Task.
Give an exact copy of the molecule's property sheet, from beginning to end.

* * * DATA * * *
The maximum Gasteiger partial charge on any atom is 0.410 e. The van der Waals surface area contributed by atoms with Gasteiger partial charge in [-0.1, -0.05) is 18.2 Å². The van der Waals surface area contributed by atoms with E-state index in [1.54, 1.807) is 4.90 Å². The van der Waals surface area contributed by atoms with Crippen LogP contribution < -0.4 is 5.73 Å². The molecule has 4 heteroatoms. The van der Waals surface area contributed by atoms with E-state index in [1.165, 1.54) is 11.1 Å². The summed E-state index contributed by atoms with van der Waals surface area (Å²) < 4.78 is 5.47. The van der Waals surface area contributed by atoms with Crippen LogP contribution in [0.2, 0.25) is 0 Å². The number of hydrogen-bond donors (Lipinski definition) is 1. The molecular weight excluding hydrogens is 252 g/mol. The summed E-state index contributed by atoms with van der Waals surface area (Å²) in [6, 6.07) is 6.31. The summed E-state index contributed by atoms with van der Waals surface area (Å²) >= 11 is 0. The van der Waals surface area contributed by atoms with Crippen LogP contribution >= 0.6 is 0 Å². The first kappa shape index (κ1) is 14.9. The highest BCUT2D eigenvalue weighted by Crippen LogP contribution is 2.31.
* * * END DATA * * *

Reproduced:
The maximum Gasteiger partial charge on any atom is 0.410 e. The van der Waals surface area contributed by atoms with Gasteiger partial charge in [-0.1, -0.05) is 18.2 Å². The van der Waals surface area contributed by atoms with E-state index in [1.54, 1.807) is 4.90 Å². The van der Waals surface area contributed by atoms with Crippen LogP contribution < -0.4 is 5.73 Å². The molecule has 4 heteroatoms. The van der Waals surface area contributed by atoms with E-state index in [1.165, 1.54) is 11.1 Å². The summed E-state index contributed by atoms with van der Waals surface area (Å²) < 4.78 is 5.47. The van der Waals surface area contributed by atoms with Crippen LogP contribution in [0.2, 0.25) is 0 Å². The number of hydrogen-bond donors (Lipinski definition) is 1. The molecular weight excluding hydrogens is 252 g/mol. The summed E-state index contributed by atoms with van der Waals surface area (Å²) in [6, 6.07) is 6.31. The summed E-state index contributed by atoms with van der Waals surface area (Å²) >= 11 is 0. The van der Waals surface area contributed by atoms with Crippen LogP contribution >= 0.6 is 0 Å². The first kappa shape index (κ1) is 14.9. The highest BCUT2D eigenvalue weighted by Crippen LogP contribution is 2.31.